Daily Archives: June 19, 2013

No citizenship proof for voters

The Supreme Court decided Arizona v. Inter Tribal Council of Arizona, where the Supreme Court ruled that federal law preempted Arizona’s law.  In other words, it held that Arizona’s requirement of proof of citizenship was in conflict with the National Voter Registration Act.  Thereby, that requirement was rejected.

Arizona’s law required registered voters to show proof of citizenship.  Under Arizona’s law, a person must be a citizen to be eligible to vote.  This case concerned only how Arizona was trying to enforce that qualification.  In 2004, Arizona voters passed Proposition 200, which provided that voters must “present proof of citizenship when they register to vote and to present identification when they vote on election day.”  If an individual does not provide “satisfactory” proof of citizenship, then the application must be rejected.

The issue here is how this citizenship-proof law and the National Voting Registration Act work together.  The Voter Registration Act required that states must “accept and use” the Federal Form.  The Voter Registration Act provided that a state shall “ensure that any eligible applicant is registered to vote in an election… if the valid voter registration form of the applicant is post-marked.” (italics in original).

Although the Voter Registration Act provides that states can create their own state-specific voter-registration forms, the Voting Registration Act also places a backstop.  The Supreme Court explained that,

No matter what procedural hurdles a State’s own form imposes, the Federal Form guarantees that a simple means of registering to vote in federal elections will be available.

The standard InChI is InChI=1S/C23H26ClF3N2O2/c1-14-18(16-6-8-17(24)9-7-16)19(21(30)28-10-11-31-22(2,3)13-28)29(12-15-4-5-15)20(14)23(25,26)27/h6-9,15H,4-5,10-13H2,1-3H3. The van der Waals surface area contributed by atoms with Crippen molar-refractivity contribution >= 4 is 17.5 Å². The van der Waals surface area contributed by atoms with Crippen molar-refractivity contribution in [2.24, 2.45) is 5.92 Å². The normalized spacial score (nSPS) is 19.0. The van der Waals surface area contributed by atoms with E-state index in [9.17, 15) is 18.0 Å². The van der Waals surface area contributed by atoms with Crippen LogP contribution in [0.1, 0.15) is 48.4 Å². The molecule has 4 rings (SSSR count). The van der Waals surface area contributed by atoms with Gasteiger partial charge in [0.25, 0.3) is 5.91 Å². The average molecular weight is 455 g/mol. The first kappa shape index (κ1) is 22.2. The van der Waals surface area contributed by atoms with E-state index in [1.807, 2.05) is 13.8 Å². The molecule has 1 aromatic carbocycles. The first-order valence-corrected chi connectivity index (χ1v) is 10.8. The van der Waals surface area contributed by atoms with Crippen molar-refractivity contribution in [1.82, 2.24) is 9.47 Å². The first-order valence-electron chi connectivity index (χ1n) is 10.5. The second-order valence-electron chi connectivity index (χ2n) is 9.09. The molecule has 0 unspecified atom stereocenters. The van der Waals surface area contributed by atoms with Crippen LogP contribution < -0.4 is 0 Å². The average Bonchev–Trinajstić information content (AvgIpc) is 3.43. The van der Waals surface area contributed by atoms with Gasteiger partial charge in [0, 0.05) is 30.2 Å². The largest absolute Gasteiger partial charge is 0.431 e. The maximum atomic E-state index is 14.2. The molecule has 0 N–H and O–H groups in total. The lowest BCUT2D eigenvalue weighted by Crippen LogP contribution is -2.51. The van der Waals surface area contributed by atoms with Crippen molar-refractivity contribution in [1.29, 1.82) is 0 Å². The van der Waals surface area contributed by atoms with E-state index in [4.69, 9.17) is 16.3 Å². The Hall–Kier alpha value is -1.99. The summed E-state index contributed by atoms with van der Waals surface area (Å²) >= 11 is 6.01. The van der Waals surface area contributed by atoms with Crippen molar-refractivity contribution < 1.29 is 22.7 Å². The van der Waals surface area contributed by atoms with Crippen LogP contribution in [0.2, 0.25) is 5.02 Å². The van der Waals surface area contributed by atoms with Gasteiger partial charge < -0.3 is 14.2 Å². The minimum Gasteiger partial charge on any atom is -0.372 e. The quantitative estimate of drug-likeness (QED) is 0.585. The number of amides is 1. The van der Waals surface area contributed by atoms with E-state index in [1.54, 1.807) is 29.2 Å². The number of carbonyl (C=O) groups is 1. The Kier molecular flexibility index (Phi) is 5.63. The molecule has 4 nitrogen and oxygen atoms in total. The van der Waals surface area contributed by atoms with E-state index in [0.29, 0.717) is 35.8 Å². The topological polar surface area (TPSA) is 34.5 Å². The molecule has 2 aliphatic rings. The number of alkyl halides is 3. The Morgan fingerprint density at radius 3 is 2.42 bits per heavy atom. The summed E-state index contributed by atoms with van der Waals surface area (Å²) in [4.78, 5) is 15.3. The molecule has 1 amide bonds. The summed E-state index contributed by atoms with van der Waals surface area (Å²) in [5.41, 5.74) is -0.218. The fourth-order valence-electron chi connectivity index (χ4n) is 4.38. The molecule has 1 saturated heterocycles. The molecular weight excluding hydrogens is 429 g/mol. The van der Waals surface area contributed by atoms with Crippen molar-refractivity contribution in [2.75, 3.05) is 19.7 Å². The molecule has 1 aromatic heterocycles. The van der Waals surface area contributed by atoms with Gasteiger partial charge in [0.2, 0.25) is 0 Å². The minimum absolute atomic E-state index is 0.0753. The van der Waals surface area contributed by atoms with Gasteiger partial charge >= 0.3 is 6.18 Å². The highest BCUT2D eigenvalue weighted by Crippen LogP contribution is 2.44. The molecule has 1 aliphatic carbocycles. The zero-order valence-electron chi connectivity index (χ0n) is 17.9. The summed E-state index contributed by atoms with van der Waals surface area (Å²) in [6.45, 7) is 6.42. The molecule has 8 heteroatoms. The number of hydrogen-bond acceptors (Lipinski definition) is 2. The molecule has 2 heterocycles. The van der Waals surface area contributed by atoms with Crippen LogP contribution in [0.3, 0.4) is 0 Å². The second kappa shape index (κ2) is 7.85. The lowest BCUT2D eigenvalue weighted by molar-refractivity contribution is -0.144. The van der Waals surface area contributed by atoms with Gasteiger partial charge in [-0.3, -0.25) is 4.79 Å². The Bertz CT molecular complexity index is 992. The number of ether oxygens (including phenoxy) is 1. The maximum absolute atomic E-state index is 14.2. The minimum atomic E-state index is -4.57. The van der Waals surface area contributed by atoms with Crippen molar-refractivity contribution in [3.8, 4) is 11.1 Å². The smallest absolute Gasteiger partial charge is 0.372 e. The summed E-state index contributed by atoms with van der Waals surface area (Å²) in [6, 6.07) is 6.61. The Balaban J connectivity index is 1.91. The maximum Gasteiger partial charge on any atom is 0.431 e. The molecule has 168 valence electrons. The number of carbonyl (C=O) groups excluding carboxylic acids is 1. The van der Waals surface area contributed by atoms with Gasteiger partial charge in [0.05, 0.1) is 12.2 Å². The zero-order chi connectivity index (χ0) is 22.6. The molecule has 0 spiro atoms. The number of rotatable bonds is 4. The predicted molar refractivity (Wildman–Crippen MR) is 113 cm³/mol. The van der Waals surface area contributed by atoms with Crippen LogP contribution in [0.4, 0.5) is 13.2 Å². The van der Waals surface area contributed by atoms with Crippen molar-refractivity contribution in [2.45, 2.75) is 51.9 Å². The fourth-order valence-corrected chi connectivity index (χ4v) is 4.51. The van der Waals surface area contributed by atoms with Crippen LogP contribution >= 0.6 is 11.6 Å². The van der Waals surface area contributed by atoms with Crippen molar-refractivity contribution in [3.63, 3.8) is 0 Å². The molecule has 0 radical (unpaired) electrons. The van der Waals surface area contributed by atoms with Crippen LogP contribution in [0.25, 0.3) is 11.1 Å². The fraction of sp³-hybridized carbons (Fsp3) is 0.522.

Based on this language, the Supreme Court rejected Arizona’s arguments.  If Arizona, or any other state, could demand Federal Form applicants additional pieces of information, “the Federal Form ceases to perform any meaningful function, and would be a feeble means of ‘increas[ing] the number of eligible citizens who register to vote in elections for Federal Office.” (quotations and marks in original).

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Silence can be used against defendant

In Salinas v. Texas, No. 12-246, 2013 BL 158572 (2013), the Supreme Court that a defendant who didn’t expressly invoke his 5th Amendment privilege against self-incrimination before an arrest can have his silence used against him in court.

In this case, defendant Salinas voluntarily went to the police station.  Here, Salinas answered questions until he was asked whether the shell casings found at the murder scene matched his shotgun.  This silence was used against him in court.  Salinas was then convicted of the crime.

The Supreme Court held that there was no violation of the right against self-incrimination.  The Supreme Court stated,

 Petitioner’s Fifth Amendment claim fails because he did not expressly invoke the privilege against self-incrimination in response to the officer’s question.

The Supreme Court explained that a defendant does not invoke the privilege by remaining silent.

The Supreme Court raised an interesting question: what happens if the defendant had invoke the 5th amendment?  Justice Alito explained that the court did not have to decide on what the result would be if the defendant had indeed asserted his privilege.

Justice Thomas, however, in a concurring opinion, stated that even if Sallinas had invoked the privilege, the silence could still be used in court.

Justice Thomas explained:

A defendant is not ‘compelled . . . to be a witness against himself’ simply because a jury has been told that it may draw an adverse inference from his silence.

 

via SCOTUS: Silence can be used against defendant who didn’t claim privilege in voluntary meeting – ABA Journal.

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